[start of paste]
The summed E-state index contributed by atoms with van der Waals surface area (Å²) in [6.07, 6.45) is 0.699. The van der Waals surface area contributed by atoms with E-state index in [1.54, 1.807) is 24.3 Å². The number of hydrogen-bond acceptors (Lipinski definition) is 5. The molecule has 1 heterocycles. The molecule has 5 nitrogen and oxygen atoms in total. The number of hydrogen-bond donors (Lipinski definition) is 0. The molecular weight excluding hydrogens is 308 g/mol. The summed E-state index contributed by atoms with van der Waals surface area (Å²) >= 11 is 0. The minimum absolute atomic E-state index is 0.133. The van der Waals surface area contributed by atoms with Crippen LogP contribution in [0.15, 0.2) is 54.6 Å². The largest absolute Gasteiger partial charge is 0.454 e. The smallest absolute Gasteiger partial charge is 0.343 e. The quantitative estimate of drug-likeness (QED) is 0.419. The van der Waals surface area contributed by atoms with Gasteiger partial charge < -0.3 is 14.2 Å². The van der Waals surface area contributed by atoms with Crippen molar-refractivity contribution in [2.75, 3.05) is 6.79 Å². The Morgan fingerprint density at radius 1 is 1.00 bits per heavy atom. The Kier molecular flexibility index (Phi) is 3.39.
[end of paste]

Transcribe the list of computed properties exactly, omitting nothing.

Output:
The summed E-state index contributed by atoms with van der Waals surface area (Å²) in [6.07, 6.45) is 0.699. The van der Waals surface area contributed by atoms with E-state index in [1.54, 1.807) is 24.3 Å². The number of hydrogen-bond acceptors (Lipinski definition) is 5. The molecule has 1 heterocycles. The molecule has 5 nitrogen and oxygen atoms in total. The number of hydrogen-bond donors (Lipinski definition) is 0. The molecular weight excluding hydrogens is 308 g/mol. The summed E-state index contributed by atoms with van der Waals surface area (Å²) >= 11 is 0. The minimum absolute atomic E-state index is 0.133. The van der Waals surface area contributed by atoms with Crippen LogP contribution in [0.15, 0.2) is 54.6 Å². The largest absolute Gasteiger partial charge is 0.454 e. The smallest absolute Gasteiger partial charge is 0.343 e. The quantitative estimate of drug-likeness (QED) is 0.419. The van der Waals surface area contributed by atoms with Gasteiger partial charge < -0.3 is 14.2 Å². The van der Waals surface area contributed by atoms with Crippen molar-refractivity contribution in [2.75, 3.05) is 6.79 Å². The Morgan fingerprint density at radius 1 is 1.00 bits per heavy atom. The Kier molecular flexibility index (Phi) is 3.39.